Children in an urban world 1
The experience o childhood is increasingly urban. Over hal the world’s people – including more than a billion children –now live in cities and towns.While cities have long been associated with employment,development and economic growth, hundreds o millionso children in the world’s urban areas are growing up amidscarcity and deprivation.
The State of the World’s Children2012
presents the hardships these children ace as viola-tions o their rights as well as impediments to ullling theMillennium Development Goals. The report examines majorphenomena shaping the lives o children in urban settings,including migration, economic shocks and acute disaster risk.Progress is possible.
The State of the World’s Children 2012
provides examples o eorts to improve the urban realitiesthat children conront and identies broad policy actionsthat should be included in any strategy to reach excludedchildren and oster equity in urban settings riven by disparity.
chlden n nnesngl bn wold
Every year, the world’s urban population increases by about60 million. By 2050, 7 in 10 people will live in cities andtowns. Most urban growth is taking place in Asia and Arica.Migration rom the countryside has long driven urbanexpansion and remains a major actor in some regions. Butthe last comprehensive estimate, made in 1998, suggests thatchildren born into existing urban populations account oraround 60 per cent o urban growth.Many children enjoy the advantages that urban lie oers,including access to educational, medical and recreationalacilities. Too many, however, are denied such essentials asclean water, electricity and health care – even though theymay live close to these services. Too many are orced intodangerous and exploitative work instead o being able toattend school. And too many ace a constant threat o evic-tion, although they already live under the most challengingconditions – in ramshackle dwellings and overcrowdedsettlements that are highly vulnerable to disease and disaster.The hardships endured by children in poor urban commu-nities are oten concealed – and thus perpetuated – by thestatistical averages on which development programmes anddecisions about resource allocation are based. Because aver-ages lump everyone together, the poverty o some is obscuredby the wealth o others. One consequence o this is that chil-dren already deprived remain excluded rom essential services.Where detailed urban data are available, they reveal dispar-ities in children’s rates o survival, nutritional status andeducation resulting rom unequal access to services. All overthe world, hundreds o millions o children in impoverishedurban neighbourhoods and inormal settlements conrontdaily violations o their rights despite living close to insti-tutions and services. In many countries, children living inurban poverty are as badly as, or worse than, children livingin rural poverty when it comes to undernutrition and under-ve mortality.The urban experience is all too oten one o poverty andexclusion. About one third o the world’s urban popula-tion lives in slum conditions, and in Arica that proportionis greater than 60 per cent. Some 1.4 billion people will live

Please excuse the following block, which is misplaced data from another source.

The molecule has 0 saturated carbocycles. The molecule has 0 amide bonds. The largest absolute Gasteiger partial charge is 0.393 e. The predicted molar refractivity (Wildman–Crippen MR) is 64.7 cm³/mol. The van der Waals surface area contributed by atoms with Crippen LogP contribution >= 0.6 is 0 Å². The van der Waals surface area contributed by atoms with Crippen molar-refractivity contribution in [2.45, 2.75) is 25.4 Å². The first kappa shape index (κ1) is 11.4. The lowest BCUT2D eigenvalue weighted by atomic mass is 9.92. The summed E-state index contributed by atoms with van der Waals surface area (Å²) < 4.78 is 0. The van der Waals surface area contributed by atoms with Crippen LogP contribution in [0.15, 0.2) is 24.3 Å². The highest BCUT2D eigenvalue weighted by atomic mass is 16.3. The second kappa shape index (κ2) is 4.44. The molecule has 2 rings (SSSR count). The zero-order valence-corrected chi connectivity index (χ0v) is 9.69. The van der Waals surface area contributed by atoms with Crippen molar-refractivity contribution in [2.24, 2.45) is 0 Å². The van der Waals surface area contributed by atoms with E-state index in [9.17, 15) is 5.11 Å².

© U N I C E F / N Y H Q 2 0 0 6 - 1 7 6 8 / M i c h a e l K a m b e r
A boy stands on railroad tracks in Kibera, a slum area o Nairobi, Kenya, as fressmoulder in the background. Over a quarter o the city’s population lives in Kibera.The train does not stop there.